There's more to The Morning Joe / Donald Trump spat than was apparent when the U.S. president launched his Twitter attack at the show's hosts on Thursday. New details add context to the story that make it both curiouser and curiouser and muckier and muckier — not to mention worrisome-r.On their MSNBC show and in a Washington Post op-ed on Friday, host Joe Scarborough and his on-air/off-air partner Mika Brezezinski suggested that the White House had tried to blackmail them earlier this year.
Senate Republicans were told never to bet against Majority Leader Mitch McConnell. His storied legislative craftiness might seem beyond their ken but it would save their skins in the end. Under his audacious direction, after all, they had recently snatched a Supreme Court appointment out of the hands of Barack Obama. So there was only a little grumbling during the weeks when McConnell was keeping the draft health reform bill secret from everyone except his own staff.
Not that we needed it, but an avalanche of news from the U.S. Supreme Court has reminded us again that elections have consequences. The top court lifted most of the injunction against the Trump administration's controversial travel ban yesterday, while agreeing to hear arguments later this year about the lawfulness of that executive order. It's an important case that will define the limits of presidential power at a time when many Americans are worried about just that.
Muck Rack makes it simple to find people, tweets, or articles that mention any name, keyword, company, hashtag etc. We've compiled this guide to help you make the most of your search.
Selecting a term
Start searching tweets, articles from media outlets, articles mentioned in tweets, journalists'
names, titles and bios with some suggested searches:
Companies or Topics (e.g. iPhone, Microsoft)
Phrases (e.g. "cloud computing") — use quotes to keep the terms together
Twitter handles (e.g. @username) — returns those who have mentioned or replied to
Names (e.g. "David Pogue")
Hashtags (e.g. #sxsw, #london2012)
Bio details (e.g. vegan, Olympics, father)
Muck Rack's Advanced Search allows for many boolean operators.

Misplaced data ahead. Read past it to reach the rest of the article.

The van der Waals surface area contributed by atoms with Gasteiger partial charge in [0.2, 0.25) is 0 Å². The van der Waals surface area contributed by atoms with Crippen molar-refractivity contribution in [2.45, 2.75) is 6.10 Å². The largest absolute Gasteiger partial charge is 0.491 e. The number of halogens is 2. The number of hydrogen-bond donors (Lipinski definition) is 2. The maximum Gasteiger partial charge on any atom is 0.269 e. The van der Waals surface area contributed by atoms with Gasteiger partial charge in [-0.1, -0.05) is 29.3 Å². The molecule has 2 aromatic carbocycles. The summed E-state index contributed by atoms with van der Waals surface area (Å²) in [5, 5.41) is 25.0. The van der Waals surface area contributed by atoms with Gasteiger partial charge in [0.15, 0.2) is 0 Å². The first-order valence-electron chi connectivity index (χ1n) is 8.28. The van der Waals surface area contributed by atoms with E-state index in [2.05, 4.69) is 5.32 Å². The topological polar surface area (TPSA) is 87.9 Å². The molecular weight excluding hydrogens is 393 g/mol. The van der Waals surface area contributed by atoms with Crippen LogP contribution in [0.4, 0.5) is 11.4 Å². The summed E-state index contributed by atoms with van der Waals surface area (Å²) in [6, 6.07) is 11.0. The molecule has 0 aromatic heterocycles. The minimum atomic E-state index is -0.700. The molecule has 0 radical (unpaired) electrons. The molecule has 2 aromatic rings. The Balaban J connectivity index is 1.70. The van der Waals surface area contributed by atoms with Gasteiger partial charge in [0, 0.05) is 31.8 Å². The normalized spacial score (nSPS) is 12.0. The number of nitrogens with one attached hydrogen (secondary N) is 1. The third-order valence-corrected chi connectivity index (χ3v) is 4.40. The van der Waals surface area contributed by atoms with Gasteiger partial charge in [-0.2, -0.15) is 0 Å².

Find results that mention multiple specified terms, use AND or
+. For example, ensure each result contains both Elon Musk and Mark Zuckerberg by
searching Obama AND Romney or Obama + Romney.
Use the operators OR or , to broaden your search when you'd like either of
multiple terms to appear in results. (This is the default behavior of our search when no operators
are used.) For example, search for democrat OR republican to find results that refer to
Democrats and/or Republicans.
Use NOT or - to subtract results from your search. For
example, searching Disney will yield results about the Walt Disney Company as well as Walt Disney
World Resort. To exclude mentions of Disney World, search for Disney -World or Disney
When using one of these operators with a phrase, enclose it in quotation marks. For example, you can
find results about smartphones excluding Apple's iPhone 4S by searching smartphone -"iPhone
Exact case matching or punctuation
If you're searching for a brand name or keyword that relies on specific punctuation marks or capitalization, you can
find results that match your exact query by adding matchcase: before the keyword you're searching for, like matchcase:E*TRADE .
Use parentheses to separate multiple
boolean phrases. For example, to find journalists talking about having fun in Disney World or
Disneyland, search for ("disney world" OR disneyland) AND fun.
An asterisk can be used to search for any variation of a root word truncated by the asterisk. For example, searching for admin* will return results for administrator, administration, administer, administered, etc.
A near operator is an AND operator where you can control the distance between the words. You can vary the distance the near operation uses by adding a forward slash and number (between 0-99) such as strawberries NEAR/10 "whipped cream", which means the strawberries must exist within 10 words of "whipped cream".